"Jeter is one of kind, and his retirement will officially end an era for the New York Yankees, and close the book officially on my childhood." (Jeter's Retirement Officially Ends My Childhood)
I wrote those words back on February 18th, 2014 when Derek Jeter released a statement telling the world that he was retiring after the 2014 season. As a twenty-nine year old man today, those immediate thoughts rang very true. For the last twenty years of my life - since I was nine! - Derek Jeter has been synonymous with my summers, with many memorable moments, and in many ways, a reflection of my own life in seeing him grow old.
To be honest, I still have a hard time wrapping my mind around the fact that he is 40 years old. Heck, I still can't believe my guy, Mariano Rivera, is also retired. But such is life. And that is exactly where we are. At the end of a chapter - more so a journey.
After all, among the many beautiful things about baseball is fact that we spend each night with our heroes on the baseball diamond. Whether it be in the ballpark or allowing them into our homes through the television, every night, we connect with them in some fashion. We grow old with them. And they become a part of our lives. It's a dynamic that is too hard to describe, wrapped in emotion, maturity, growth, and an inexplicable bond that only baseball - only baseball - can provide.
As these guys who framed the memories of my childhood ride off into a sunset, Jeter, being the last one, his departure is just that - closing the door on an era for a New York Yankees fan, and officially marking the end of a childhood. All of the dynasty years, the jump throws, the fist pumps, the dog piles after the World Series, the unhittable cutters, the glaring set of eyes piercing into a catcher's mitt, and so many more are now locked away deep down in our conscience and stashed away in our minds in a dusty box down in our mental basement labeled, "childhood".
With Jeter on the field, it was almost like we left it slightly open hoping to pile a few more in there. Or really, just so we didn't have to officially close it, and shelve it forever.
Nonetheless, Jeter has been everything any fan could hope for. What is there than can be said that hasn't been done so already? Class act. Respect. Winner. Clutch. Captain. Face of baseball. And so many other words of strong endorsements for a rare once-in-a-lifetime athlete. Rivera was always my favorite athlete, but Jeter always fell a close second. Go figure, number two.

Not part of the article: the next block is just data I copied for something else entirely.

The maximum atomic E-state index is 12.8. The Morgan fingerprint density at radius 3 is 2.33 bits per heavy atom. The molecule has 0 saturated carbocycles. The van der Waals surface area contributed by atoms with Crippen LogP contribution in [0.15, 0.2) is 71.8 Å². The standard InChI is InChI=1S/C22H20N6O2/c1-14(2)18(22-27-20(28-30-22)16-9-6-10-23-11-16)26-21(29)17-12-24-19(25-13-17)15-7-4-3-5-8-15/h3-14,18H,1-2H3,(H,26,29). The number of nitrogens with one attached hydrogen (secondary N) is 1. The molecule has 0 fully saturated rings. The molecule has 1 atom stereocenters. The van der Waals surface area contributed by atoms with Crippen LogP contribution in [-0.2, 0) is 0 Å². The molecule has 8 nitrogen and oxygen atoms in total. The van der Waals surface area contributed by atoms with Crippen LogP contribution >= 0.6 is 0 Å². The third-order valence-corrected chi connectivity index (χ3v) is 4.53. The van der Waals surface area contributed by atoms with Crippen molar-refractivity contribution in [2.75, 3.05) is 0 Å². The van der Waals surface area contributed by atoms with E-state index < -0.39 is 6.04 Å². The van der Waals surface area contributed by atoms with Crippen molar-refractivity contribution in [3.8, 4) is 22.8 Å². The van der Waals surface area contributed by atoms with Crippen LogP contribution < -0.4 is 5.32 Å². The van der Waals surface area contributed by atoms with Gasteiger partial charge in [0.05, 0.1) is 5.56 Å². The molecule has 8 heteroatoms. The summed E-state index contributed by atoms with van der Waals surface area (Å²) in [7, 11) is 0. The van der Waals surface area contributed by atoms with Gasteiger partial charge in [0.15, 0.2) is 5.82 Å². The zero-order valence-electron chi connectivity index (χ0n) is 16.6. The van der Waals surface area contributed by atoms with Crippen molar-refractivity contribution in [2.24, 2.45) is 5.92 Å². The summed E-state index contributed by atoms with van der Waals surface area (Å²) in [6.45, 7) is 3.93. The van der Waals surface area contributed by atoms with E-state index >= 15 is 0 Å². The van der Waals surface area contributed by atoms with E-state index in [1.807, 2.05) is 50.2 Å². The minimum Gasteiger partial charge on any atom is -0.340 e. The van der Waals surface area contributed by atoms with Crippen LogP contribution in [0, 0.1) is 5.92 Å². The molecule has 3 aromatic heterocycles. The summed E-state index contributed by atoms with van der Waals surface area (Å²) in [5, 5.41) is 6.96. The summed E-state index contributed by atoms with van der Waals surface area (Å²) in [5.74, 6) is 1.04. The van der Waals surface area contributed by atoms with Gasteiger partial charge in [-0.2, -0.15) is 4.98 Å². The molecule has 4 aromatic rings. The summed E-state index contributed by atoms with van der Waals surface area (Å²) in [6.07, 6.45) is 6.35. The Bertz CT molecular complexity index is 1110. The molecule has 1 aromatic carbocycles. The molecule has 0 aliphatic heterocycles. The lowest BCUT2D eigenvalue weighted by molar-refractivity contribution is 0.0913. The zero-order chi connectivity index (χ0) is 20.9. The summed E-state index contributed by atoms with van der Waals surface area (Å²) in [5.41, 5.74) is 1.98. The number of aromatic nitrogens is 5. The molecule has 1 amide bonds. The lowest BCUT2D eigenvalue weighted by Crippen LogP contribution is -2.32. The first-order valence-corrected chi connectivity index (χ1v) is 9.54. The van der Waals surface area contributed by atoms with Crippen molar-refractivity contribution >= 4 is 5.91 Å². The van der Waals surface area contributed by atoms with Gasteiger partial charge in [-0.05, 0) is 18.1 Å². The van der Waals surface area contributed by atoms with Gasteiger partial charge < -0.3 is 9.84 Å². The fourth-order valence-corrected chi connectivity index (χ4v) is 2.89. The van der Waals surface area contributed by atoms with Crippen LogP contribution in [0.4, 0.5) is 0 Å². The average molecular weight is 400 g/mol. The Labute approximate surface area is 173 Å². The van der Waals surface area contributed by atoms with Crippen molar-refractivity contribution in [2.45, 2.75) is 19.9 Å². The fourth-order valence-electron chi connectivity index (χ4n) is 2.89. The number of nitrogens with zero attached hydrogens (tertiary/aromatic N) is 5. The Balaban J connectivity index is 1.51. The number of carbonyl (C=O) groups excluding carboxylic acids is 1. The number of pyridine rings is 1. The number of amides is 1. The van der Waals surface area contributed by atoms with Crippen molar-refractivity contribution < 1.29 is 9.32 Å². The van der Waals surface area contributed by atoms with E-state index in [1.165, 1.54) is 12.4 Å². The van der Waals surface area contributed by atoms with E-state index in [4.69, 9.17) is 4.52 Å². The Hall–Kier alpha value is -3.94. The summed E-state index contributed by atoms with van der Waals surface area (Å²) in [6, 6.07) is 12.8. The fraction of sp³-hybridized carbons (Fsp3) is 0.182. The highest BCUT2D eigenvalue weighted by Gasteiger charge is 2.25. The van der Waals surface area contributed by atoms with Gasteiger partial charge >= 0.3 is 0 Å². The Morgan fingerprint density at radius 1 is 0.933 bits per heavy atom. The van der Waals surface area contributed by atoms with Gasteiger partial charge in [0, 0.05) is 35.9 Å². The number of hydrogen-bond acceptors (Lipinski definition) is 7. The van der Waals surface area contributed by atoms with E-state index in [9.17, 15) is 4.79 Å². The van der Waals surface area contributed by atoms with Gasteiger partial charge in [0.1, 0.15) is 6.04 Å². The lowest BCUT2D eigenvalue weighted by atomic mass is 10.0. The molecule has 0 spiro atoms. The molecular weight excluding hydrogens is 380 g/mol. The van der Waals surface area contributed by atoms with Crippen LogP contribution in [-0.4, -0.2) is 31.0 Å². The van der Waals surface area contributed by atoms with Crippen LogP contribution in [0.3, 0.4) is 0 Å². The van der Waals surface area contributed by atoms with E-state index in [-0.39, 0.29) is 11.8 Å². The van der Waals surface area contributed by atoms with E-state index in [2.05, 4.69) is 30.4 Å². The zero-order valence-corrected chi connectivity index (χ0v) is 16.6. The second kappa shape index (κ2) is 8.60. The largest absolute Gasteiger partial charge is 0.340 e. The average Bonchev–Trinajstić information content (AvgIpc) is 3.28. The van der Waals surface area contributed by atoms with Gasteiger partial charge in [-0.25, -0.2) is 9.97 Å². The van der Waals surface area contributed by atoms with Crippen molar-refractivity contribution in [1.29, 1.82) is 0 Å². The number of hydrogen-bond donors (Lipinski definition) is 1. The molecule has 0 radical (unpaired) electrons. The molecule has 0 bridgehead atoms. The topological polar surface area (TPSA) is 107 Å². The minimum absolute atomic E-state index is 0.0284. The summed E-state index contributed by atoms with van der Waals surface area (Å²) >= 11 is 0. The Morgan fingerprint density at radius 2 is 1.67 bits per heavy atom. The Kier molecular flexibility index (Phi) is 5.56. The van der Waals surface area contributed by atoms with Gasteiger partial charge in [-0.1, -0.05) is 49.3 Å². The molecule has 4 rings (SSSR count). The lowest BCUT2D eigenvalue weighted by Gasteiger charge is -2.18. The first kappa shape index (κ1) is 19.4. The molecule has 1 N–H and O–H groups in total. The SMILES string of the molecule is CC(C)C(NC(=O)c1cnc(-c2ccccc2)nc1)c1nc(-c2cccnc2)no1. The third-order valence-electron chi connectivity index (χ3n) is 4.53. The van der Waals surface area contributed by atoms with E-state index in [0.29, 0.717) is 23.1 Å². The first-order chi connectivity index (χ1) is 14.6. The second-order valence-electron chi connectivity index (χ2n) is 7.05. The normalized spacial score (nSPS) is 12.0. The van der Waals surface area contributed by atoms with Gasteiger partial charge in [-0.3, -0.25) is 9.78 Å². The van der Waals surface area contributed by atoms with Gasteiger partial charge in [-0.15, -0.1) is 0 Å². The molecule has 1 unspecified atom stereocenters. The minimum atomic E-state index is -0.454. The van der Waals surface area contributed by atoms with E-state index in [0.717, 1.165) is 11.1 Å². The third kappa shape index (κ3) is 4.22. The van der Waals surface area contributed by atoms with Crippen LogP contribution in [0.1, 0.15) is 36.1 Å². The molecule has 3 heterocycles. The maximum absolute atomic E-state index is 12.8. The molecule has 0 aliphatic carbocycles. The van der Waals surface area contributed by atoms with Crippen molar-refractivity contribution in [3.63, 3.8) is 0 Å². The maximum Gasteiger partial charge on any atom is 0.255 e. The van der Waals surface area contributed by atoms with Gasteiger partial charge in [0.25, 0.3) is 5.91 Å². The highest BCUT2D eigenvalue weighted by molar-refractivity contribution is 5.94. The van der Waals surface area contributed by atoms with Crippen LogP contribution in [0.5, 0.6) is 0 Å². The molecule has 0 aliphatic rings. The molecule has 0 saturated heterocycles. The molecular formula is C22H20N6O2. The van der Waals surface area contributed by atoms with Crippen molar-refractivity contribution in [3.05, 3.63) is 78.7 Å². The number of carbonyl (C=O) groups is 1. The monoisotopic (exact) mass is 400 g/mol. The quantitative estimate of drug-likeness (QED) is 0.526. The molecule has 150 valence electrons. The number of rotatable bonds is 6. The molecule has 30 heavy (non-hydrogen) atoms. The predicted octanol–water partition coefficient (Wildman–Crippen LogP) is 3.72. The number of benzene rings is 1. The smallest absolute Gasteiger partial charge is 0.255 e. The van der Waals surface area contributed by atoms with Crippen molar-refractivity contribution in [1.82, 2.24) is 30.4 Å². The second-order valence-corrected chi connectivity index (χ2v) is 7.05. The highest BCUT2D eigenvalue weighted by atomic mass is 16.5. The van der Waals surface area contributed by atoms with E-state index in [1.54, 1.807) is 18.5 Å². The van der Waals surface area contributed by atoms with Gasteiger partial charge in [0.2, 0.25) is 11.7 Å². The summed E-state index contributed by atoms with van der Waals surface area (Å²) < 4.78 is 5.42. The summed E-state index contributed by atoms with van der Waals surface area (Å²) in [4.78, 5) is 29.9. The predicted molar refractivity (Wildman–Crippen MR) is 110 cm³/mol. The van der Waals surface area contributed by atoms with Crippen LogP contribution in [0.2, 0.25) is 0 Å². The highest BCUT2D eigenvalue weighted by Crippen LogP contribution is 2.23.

Despite a dramatic walk-off tonight in his final game in pinstripes, which really felt like a movie right out of Hollywood in how it played out, my absolute favorite memory of Derek Jeter is indeed the famous flip play from October 13, 2001 against the Oakland A's. I'll never forget it - EVER! I'll never forget the way it made me hop out from under my blanket launching and jumping on my bed in celebration and utter disbelief of what had just happened. I'll never forget the call. It still burns in mind, as I'm able to recite it on cue:
"They're waving him around! The throw misses the cut off man -- shovel to the plate -- OUT AT THE PLATE! Derek Jeter with one of the most unbelievable plays you will ever see by a shortstop!!"
Sports have had some pretty remarkable things occur, but that still is, and probably will always be my favorite play ever. So dramatic. So clutch. So instinctive. So well...so Jeter.
And I know, the idea of using "Jeter" as am adjective is something I will have to explain to future generations to come, but doesn't it just work? An inside-out hit to right field...so Jeterian. Jump pass throw from the hole, "that's so Jeter". I think it's got a nice ring to it.
Regardless, I'm rambling because I know as I close this post, I officially close talking about Derek Jeter as an active player and thus all the goods and childhood nostalgia that goes with it. And yeah, I'm really not ready to do that. It's the same way I still hope some day Mariano runs onto the field in the ninth for a save. But it's not going to happen. It's time to let go. It's time to move on.
So here we go...
Thank you Derek Jeter for an awesome, an absolutely awesome twenty years. Thank you for narrating my childhood with your shortstop play. And thank you for being a big reason why I love the wonderful game of baseball so much.
Derek Jeter is on his way to hanging up his cleats for good. And with that, it's time for me to pack up the remnants of my childhood, shut the lid, and place it on the shelf - for good.